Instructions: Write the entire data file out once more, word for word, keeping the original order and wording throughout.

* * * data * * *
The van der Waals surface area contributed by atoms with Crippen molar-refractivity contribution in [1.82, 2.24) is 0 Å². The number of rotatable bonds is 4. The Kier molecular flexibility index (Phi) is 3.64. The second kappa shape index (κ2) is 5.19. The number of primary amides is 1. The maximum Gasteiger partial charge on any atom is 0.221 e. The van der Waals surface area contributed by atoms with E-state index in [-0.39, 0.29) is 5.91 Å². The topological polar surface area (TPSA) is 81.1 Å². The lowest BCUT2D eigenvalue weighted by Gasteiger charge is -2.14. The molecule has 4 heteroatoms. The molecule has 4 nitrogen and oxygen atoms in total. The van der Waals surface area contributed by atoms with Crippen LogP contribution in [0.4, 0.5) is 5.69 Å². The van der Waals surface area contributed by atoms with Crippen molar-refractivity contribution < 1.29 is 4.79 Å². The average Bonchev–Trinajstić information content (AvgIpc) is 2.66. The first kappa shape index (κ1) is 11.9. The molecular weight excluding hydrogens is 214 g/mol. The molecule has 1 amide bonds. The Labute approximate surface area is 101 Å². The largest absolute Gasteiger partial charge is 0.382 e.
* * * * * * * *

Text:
The van der Waals surface area contributed by atoms with Crippen molar-refractivity contribution in [1.82, 2.24) is 0 Å². The number of rotatable bonds is 4. The Kier molecular flexibility index (Phi) is 3.64. The second kappa shape index (κ2) is 5.19. The number of primary amides is 1. The maximum Gasteiger partial charge on any atom is 0.221 e. The van der Waals surface area contributed by atoms with E-state index in [-0.39, 0.29) is 5.91 Å². The topological polar surface area (TPSA) is 81.1 Å². The lowest BCUT2D eigenvalue weighted by Gasteiger charge is -2.14. The molecule has 4 heteroatoms. The molecule has 4 nitrogen and oxygen atoms in total. The van der Waals surface area contributed by atoms with Crippen LogP contribution in [0.4, 0.5) is 5.69 Å². The van der Waals surface area contributed by atoms with Crippen molar-refractivity contribution < 1.29 is 4.79 Å². The average Bonchev–Trinajstić information content (AvgIpc) is 2.66. The first kappa shape index (κ1) is 11.9. The molecular weight excluding hydrogens is 214 g/mol. The molecule has 1 amide bonds. The Labute approximate surface area is 101 Å². The largest absolute Gasteiger partial charge is 0.382 e.